The so called "Modernized" version, with wide, flat aft lines and super lean bows, is the kind of hull which goes down by the bow, and the stern lifts up, when she heels, the centre of buoyancy moving well aft as she heels. This is the kind of hull shape which gets extremely hard to control downwind, a boat with zero directional stability. My first boat was that kind of bad hull balance. After sailing it across the Pacific, I never want to sail that kind of boat again, and certainly wouldn't want to impose it on anyone else.
Twin rudders may make it slightly more controlable , but it would still much rather broach than sail in a straight line, and I think using a balanced hull shape is a better and simpler solution.
You mean boats like these?



We can see how difficult is to sail them and how little directional stability they have

Regards

Paulo
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Re: Bob Perry's take on Wolfenzee's dream boat

Bob/Jeff- got it. sorry for my clumsy use of language. Didn't think drag would impact on comfort but thought "polar moment" would have a negative impact on speed. Pesonally found if the period between waves was just right ( or wrong) the tayana made me ( and crew unhappy) far reaching. Thing would get a corkscrew motion that was unpleasant. Other than that was wicked comfy as we say in N.E. even beating.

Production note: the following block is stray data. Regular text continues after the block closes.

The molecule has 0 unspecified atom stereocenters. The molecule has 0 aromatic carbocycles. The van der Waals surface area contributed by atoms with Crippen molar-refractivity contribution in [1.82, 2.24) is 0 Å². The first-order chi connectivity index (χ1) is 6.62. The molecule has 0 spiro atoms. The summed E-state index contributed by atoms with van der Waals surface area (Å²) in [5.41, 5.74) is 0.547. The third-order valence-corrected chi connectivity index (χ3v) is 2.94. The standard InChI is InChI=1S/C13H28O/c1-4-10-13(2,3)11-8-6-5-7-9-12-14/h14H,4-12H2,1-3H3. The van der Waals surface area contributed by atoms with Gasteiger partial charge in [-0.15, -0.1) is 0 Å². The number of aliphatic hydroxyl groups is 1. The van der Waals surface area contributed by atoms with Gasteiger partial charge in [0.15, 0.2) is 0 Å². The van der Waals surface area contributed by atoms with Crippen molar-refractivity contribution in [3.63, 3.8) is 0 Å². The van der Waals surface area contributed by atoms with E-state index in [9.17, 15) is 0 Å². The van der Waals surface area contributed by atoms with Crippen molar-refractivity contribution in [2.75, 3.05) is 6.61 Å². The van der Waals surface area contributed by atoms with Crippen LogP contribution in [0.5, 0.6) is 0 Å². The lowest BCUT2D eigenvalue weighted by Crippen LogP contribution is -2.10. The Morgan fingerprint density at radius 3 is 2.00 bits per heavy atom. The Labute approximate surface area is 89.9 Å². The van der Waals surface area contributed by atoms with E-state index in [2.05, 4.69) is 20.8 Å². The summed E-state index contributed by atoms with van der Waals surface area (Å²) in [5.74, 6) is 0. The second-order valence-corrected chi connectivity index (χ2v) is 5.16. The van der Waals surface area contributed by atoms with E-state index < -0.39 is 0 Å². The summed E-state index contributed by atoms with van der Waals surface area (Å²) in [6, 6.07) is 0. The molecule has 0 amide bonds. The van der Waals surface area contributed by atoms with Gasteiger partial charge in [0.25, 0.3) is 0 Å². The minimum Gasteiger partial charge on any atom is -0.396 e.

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Re: Bob Perry's take on Wolfenzee's dream boat

Out:
You are totally correect. It goes for almost any boat that some combo of wave and wnd on a broad reach will make it behave less than gracefully. Old Ed Monk Sr. said that for Puget Sound a DWL of 34' was perfect for motion in our chop. The Valiant 40 has a DWL of 34'. Coincidence?

With a high polar moment of inertia the boat is bucking around buit equally as bad is the fact that the rig is bucking around also and given the arm of the rig it's bouncing and bcking around a lot. This makes consistant sail trim next to impossible and speed suffers.
Hard to sail efficiently when the angle of attack is swing through 30 degrees or more in the vertical plane.
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Re: Bob Perry's take on Wolfenzee's dream boat

Interesting thought on the DWL for here in puget sound. I know my 25'wl is not always that fun! Especially a few weeks ago, going against a 15-20knot wind out of the north, with 2-3 knots behind me! Buried the nose more than once. Along with the flattish section in front of the keel hitting at times.......anyway.......